My question is could a marriage or a LTR work under the circumstances where I have a best guy friend and we’re close but neither of us have feelings for each other. We both have similar lifestyle goals and financial ambitions, etc. and we think that if we were to entwine our lives we could make these goals come true. Do you think that the marriage or LTR could work/last based on our close friendship and shared goals?
It has been discussed that we both have needs like sex and we are both fine with the idea that there would be other people we would seek for that. Obviously, if we move forward with this arrangement, we would have separate rooms. We also acknowledge that potentially down the road we could fall for other people but can cross that bridge if and when it happens. So my question is, do you think a marriage or a relationship/friendship like that could work if both are open and upfront about the terms and boundaries of the relationship, and both are content to cohabitate in an arrangement like this because we make each other happy and we love each other in our own way, but we’re not in love with each other? If not, what aspects do you think would present problems?
Thank you, -Katie
I thought this was the perfect follow up to last week’s letter from the woman who was best friends with her husband but had no chemistry or sex life to speak of.
She felt trapped. She felt neglected. She missed having affection. But she loved her family and wanted to preserve the unit without causing great pain to her children. I advised her that if her husband wouldn’t fulfill his sexual duties to her, she needed to make him part of the solution, and let her know the best way she could get her needs met without blowing up the marriage.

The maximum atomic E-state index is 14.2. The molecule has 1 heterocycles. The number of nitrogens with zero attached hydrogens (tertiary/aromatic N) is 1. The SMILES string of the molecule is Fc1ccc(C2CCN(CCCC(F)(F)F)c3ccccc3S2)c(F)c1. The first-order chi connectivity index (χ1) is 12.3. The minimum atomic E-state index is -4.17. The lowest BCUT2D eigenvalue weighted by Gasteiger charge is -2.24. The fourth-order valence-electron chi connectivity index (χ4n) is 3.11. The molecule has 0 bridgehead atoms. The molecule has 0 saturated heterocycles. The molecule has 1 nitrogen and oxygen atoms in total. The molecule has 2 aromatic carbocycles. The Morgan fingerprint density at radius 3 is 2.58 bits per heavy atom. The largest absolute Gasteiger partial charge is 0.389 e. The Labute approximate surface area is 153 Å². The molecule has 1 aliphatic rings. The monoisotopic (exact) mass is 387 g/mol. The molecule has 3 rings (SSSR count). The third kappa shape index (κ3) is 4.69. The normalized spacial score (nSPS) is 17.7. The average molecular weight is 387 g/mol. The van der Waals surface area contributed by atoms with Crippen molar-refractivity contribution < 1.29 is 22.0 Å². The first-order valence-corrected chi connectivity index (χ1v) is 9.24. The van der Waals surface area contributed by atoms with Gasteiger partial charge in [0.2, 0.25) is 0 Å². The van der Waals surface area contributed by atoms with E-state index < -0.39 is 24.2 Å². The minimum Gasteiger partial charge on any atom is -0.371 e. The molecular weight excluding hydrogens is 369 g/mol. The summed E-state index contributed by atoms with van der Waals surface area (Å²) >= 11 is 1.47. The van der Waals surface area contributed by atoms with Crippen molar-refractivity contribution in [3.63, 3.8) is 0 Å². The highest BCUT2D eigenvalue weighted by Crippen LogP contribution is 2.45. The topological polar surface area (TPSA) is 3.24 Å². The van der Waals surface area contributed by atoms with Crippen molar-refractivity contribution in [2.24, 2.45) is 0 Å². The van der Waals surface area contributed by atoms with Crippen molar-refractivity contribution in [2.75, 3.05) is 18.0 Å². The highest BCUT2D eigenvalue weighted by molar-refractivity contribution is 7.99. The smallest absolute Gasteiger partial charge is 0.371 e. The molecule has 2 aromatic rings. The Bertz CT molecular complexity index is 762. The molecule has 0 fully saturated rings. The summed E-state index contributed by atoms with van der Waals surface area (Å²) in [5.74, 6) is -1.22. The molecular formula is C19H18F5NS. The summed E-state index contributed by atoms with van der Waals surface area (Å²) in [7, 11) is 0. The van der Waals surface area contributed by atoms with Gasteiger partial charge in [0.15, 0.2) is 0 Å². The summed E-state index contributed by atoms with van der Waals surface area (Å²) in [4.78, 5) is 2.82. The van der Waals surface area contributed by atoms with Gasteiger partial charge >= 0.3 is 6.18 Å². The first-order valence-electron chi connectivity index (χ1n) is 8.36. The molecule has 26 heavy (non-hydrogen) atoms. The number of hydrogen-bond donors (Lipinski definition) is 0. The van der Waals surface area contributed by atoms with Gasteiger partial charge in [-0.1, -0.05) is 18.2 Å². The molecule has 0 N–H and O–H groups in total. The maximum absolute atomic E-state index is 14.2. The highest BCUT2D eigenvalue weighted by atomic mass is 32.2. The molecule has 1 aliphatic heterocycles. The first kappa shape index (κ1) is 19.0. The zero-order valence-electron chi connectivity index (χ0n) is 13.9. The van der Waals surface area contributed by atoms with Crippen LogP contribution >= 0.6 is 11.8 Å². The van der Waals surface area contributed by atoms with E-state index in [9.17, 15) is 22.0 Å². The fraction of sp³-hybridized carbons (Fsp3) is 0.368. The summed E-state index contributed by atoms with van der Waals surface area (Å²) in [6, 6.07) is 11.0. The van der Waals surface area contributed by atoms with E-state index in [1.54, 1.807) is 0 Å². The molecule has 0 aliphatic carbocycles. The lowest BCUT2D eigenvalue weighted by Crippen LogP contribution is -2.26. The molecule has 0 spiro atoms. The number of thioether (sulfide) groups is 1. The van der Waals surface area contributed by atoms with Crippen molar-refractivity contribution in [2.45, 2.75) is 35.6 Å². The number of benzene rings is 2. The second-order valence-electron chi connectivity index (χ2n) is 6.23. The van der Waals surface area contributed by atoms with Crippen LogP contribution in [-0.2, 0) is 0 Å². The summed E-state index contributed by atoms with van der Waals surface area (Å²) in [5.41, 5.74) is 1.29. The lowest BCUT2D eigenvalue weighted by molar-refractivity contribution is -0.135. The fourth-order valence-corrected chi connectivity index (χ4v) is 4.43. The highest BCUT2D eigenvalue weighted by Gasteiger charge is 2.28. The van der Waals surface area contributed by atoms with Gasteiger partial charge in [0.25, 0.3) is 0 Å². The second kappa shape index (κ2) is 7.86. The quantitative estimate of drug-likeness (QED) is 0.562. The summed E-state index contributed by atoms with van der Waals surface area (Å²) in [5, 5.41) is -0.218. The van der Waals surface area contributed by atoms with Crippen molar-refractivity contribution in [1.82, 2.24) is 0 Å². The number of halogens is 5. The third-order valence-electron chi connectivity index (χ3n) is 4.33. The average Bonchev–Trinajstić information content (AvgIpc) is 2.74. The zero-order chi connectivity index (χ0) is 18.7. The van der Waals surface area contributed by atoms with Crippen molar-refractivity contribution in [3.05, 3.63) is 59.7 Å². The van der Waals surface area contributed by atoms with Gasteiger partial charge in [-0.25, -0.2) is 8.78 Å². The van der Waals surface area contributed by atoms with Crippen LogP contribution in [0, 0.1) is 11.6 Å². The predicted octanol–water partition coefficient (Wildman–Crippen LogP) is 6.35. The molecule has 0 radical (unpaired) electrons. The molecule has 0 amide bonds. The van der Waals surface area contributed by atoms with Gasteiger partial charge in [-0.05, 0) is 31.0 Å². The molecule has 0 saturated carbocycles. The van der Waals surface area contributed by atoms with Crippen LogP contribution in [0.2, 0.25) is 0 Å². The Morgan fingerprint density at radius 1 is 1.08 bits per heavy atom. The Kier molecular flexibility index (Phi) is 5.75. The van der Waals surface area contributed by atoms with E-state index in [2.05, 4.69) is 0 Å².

It’s much easier to get your sexual needs met from within the marriage than to have a marriage whose very premise is based on infidelity.
Now, the reason that your situation is different, and slightly more appealing, is that you don’t have the same set of expectations about having sex within your marriage. The previous letter writer was disappointed that she never had sex with her husband; you are actually taking it off the table. That would be a point in your favor…but I think it would be just about the only one.
In other words, there is a reason that marriage has a sexual component. Not merely because attraction is generally what brings two people together, but because people have sexual needs. And it’s much easier to get your sexual needs met from within the marriage than to have a marriage whose very premise is based on infidelity.
Now I know you’re not calling it infidelity, since looking elsewhere for sex is officially sanctioned within your best-friend-marriage. But let’s consider how this policy would play out in reality.
You start a family under the guise that you’re best friends/business partners.
You both keep dating, seeing other people, having sex with strangers, friends-with-benefits.
Like communism, it may sound nice in theory, but in practice, it’s a surefire ticket to hurt feelings, neglectful parenting, constant temptation and a surefire breakup in the future.
That means that each of you is either going to have to leave the house (and your little kids) in order to pull off these sexual shenanigans, OR bring your various sex partners to your house (and your little kids). How’s that for a normal, healthy, stable family environment?
Finally, if it’s not just random sex partners, but you actually find someone you care about, you will then be torn between spending time with your lover and your family. Either way, you’re neglecting the other, while both of them deserve a full-time commitment from you.
All of this is to say that, like communism, it may sound nice in theory, but in practice, it’s a surefire ticket to hurt feelings, neglectful parenting, constant temptation and a surefire breakup in the future.
So how about you do what everybody else does and marry for love?